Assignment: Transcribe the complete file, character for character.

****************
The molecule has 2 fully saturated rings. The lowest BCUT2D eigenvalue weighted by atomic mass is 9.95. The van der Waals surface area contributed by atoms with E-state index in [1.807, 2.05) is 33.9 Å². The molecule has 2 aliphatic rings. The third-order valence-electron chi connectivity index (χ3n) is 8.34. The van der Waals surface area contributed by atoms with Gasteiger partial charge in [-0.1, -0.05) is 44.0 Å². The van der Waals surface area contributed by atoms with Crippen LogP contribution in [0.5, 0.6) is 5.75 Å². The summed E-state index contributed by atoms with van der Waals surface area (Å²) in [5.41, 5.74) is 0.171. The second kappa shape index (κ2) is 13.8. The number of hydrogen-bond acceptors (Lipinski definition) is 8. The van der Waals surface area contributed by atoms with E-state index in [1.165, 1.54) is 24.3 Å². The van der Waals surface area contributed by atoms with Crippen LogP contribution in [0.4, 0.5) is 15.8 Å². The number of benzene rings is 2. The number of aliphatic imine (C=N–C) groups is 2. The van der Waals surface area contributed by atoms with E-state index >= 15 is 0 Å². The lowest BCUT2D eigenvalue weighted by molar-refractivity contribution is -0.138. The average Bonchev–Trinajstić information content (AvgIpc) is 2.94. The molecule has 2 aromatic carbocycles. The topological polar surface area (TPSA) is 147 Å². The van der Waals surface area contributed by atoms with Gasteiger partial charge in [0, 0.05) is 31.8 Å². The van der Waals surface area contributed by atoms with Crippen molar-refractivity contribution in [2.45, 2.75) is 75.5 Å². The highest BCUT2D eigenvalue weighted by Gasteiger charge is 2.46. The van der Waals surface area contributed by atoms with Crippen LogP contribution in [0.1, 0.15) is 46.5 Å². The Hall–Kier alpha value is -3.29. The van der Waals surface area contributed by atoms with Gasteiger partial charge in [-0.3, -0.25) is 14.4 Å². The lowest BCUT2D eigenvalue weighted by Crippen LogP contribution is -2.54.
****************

The molecule has 2 fully saturated rings. The lowest BCUT2D eigenvalue weighted by atomic mass is 9.95. The van der Waals surface area contributed by atoms with E-state index in [1.807, 2.05) is 33.9 Å². The molecule has 2 aliphatic rings. The third-order valence-electron chi connectivity index (χ3n) is 8.34. The van der Waals surface area contributed by atoms with Gasteiger partial charge in [-0.1, -0.05) is 44.0 Å². The van der Waals surface area contributed by atoms with Crippen LogP contribution in [0.5, 0.6) is 5.75 Å². The summed E-state index contributed by atoms with van der Waals surface area (Å²) in [5.41, 5.74) is 0.171. The second kappa shape index (κ2) is 13.8. The number of hydrogen-bond acceptors (Lipinski definition) is 8. The van der Waals surface area contributed by atoms with E-state index in [1.165, 1.54) is 24.3 Å². The van der Waals surface area contributed by atoms with Crippen LogP contribution in [0.4, 0.5) is 15.8 Å². The number of benzene rings is 2. The number of aliphatic imine (C=N–C) groups is 2. The van der Waals surface area contributed by atoms with E-state index >= 15 is 0 Å². The lowest BCUT2D eigenvalue weighted by molar-refractivity contribution is -0.138. The average Bonchev–Trinajstić information content (AvgIpc) is 2.94. The molecule has 2 aromatic carbocycles. The topological polar surface area (TPSA) is 147 Å². The van der Waals surface area contributed by atoms with Gasteiger partial charge in [0, 0.05) is 31.8 Å². The van der Waals surface area contributed by atoms with Crippen molar-refractivity contribution in [2.45, 2.75) is 75.5 Å². The highest BCUT2D eigenvalue weighted by Gasteiger charge is 2.46. The van der Waals surface area contributed by atoms with Crippen LogP contribution in [0.1, 0.15) is 46.5 Å². The Hall–Kier alpha value is -3.29. The van der Waals surface area contributed by atoms with Gasteiger partial charge in [-0.3, -0.25) is 14.4 Å². The lowest BCUT2D eigenvalue weighted by Crippen LogP contribution is -2.54.